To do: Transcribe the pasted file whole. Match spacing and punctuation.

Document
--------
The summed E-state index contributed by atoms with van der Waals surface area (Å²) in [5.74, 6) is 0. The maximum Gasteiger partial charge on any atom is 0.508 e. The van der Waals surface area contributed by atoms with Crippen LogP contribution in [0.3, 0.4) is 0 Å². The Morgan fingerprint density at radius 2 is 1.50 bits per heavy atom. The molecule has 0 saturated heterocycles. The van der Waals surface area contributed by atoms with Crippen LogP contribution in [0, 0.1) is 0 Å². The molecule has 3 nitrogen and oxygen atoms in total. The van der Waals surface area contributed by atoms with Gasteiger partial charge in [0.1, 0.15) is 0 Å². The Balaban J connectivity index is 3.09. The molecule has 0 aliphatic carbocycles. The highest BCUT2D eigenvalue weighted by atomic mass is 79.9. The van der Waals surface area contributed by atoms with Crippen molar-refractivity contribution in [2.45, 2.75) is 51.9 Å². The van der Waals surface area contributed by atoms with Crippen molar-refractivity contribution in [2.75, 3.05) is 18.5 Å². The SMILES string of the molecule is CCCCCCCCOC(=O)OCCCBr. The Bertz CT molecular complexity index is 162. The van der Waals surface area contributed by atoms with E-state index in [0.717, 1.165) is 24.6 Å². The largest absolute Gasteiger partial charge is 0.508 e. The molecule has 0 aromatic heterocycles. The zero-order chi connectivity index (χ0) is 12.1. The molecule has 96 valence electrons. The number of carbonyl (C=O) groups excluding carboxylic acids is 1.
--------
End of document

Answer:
The summed E-state index contributed by atoms with van der Waals surface area (Å²) in [5.74, 6) is 0. The maximum Gasteiger partial charge on any atom is 0.508 e. The van der Waals surface area contributed by atoms with Crippen LogP contribution in [0.3, 0.4) is 0 Å². The Morgan fingerprint density at radius 2 is 1.50 bits per heavy atom. The molecule has 0 saturated heterocycles. The van der Waals surface area contributed by atoms with Crippen LogP contribution in [0, 0.1) is 0 Å². The molecule has 3 nitrogen and oxygen atoms in total. The van der Waals surface area contributed by atoms with Gasteiger partial charge in [0.1, 0.15) is 0 Å². The Balaban J connectivity index is 3.09. The molecule has 0 aliphatic carbocycles. The highest BCUT2D eigenvalue weighted by atomic mass is 79.9. The van der Waals surface area contributed by atoms with Crippen molar-refractivity contribution in [2.45, 2.75) is 51.9 Å². The van der Waals surface area contributed by atoms with Crippen molar-refractivity contribution in [2.75, 3.05) is 18.5 Å². The SMILES string of the molecule is CCCCCCCCOC(=O)OCCCBr. The Bertz CT molecular complexity index is 162. The van der Waals surface area contributed by atoms with E-state index in [0.717, 1.165) is 24.6 Å². The largest absolute Gasteiger partial charge is 0.508 e. The molecule has 0 aromatic heterocycles. The zero-order chi connectivity index (χ0) is 12.1. The molecule has 96 valence electrons. The number of carbonyl (C=O) groups excluding carboxylic acids is 1.